Mark Steyn did a great job tying together this week's revelations about twin fabulists Elizabeth Warren and Barack Obama. I find his conclusion particularly intriguing.
Like Gatsby presiding over his wild, lavish parties, Obama is aloof and remote: Let everyone else rave deliriously; he just has to be. He is in his way the apotheosis of the Age of American Incredibility. When just being who you are anyway is an incredible accomplishment, Obama managed to run and win on biography almost entirely unmoored from life. But then, like Gatsby, he knew a thing or two about "the unreality of reality."
I wonder. When Steyn was thinking about how much Obama resembles Jay Gatsby was he aware that a search on the phrase "unreality of reality" generates numerous links to critiques of reality TV? In a world in which ditzy wannabes from New Jersey, commercial fisherman, housewives with more money than brains, chefs, gunsmiths, loggers, hair stylists etc. etc. etc. all get to have 15 minutes of fame celebrity status seems to have little meaning. Similar to what young Dash in The Incredibles noted about the hollowness of the pop psychology claim that everyone is special, if everyone can be a celebrity what exactly is there that is worth celebrating?
I've often thought that God has a particularly acerbic wit. After all, Friedrich Nietzsche, who famously proclaimed God is Dead, badly wanted to be known as a famous writer. He was granted his wish -after he became too insane to enjoy his fame. Obama seems to have wanted to become an uber- celebrity cum politician in the worst possible way. How fitting it would be if presides over the bankruptcy of both systems.
I suspect these stories about fabulists rising to some of the most esteemed positions in our society have potential impact far beyond what people suspect. They lay bare a rottenness at the heart of academia, the media and government. That may be why a distinguished publisher like Thomas Lipscomb was shouting in all caps on his Facebook page. His profession has trashed its credibility for at least a generation in its ongoing refusal to hold Obama accountable for his lies.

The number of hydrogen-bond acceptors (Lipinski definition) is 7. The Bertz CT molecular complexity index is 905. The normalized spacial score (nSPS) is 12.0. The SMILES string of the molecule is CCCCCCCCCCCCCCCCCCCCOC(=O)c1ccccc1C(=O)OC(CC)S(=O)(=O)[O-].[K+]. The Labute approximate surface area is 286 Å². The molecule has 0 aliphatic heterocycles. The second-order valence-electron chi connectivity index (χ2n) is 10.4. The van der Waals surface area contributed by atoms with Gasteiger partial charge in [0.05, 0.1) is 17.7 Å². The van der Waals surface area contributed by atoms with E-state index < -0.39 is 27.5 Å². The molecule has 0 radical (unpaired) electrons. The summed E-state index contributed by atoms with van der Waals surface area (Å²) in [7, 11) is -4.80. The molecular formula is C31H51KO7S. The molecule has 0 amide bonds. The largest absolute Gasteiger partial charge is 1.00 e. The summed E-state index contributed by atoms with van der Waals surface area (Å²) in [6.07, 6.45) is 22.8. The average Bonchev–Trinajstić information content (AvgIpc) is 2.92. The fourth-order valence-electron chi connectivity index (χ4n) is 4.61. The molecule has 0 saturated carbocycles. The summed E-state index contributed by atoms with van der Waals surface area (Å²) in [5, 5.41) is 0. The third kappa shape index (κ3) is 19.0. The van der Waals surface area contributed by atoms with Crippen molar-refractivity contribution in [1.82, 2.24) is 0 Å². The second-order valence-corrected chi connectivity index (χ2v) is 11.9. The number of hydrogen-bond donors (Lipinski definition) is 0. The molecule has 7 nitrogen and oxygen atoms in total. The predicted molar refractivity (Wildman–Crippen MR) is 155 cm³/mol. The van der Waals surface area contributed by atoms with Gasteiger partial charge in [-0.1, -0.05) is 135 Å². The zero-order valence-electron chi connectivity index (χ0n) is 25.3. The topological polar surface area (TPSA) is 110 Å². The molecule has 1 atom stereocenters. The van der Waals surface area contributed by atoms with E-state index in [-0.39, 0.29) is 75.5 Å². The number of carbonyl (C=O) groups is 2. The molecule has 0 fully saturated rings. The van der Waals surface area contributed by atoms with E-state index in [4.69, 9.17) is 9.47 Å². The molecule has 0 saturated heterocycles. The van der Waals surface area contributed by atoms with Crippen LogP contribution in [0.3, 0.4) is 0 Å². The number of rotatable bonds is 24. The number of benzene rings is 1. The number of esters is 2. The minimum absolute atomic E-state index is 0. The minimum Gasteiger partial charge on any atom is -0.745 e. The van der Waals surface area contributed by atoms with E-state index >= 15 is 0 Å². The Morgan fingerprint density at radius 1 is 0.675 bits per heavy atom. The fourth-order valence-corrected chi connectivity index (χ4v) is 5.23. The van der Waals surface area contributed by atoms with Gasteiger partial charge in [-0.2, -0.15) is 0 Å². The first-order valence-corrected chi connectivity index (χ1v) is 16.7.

This lack of accountability by those in control of the institutions that bestow the credentials of leadership has huge implications. Young people have to have sensed the education system that landed them in enormous debt is fatally corrupt even without the confirmation that noted minority professor Elizabeth Warren is in Steyn's words:
... the whitest white since Frosty the Snowman fell in a vat of Wite-Out. But she "self-identified" as Cherokee, so that makes her a "woman of color.
Older people have come to learn they no longer can trust the media to report facts instead of attitude and propaganda. These institutions as well as our government have less esteem than ever because of the failure of the credential elite to engage in little beyond self congratulation for their enlightened attitudes. We tend to attribute the results of recent European elections with the voters' failure to understand the need for austerity. Is that really the case? Or could it be that they don't trust that the sacrifices being proposed will be shared by those who presume to rule over them. The attitude I see from many people is an unhealthy nihilism, an unwilling to sacrifice at all until the whole rotten system crashes. Maybe the figure that is what it will take for at least some of those who deserve the blame to finally get their just desserts.
I've been in a fin de siècle mood for some time now. I wonder if this is what it felt like in 1914? What form will the spark take that finally causes the whole rotten edifice to crumble and what will the final body count be? One thing I am sure of is that in a few short years the entire world is going to look very different. Reality has a way of finally catching up with those who live in unreal worlds.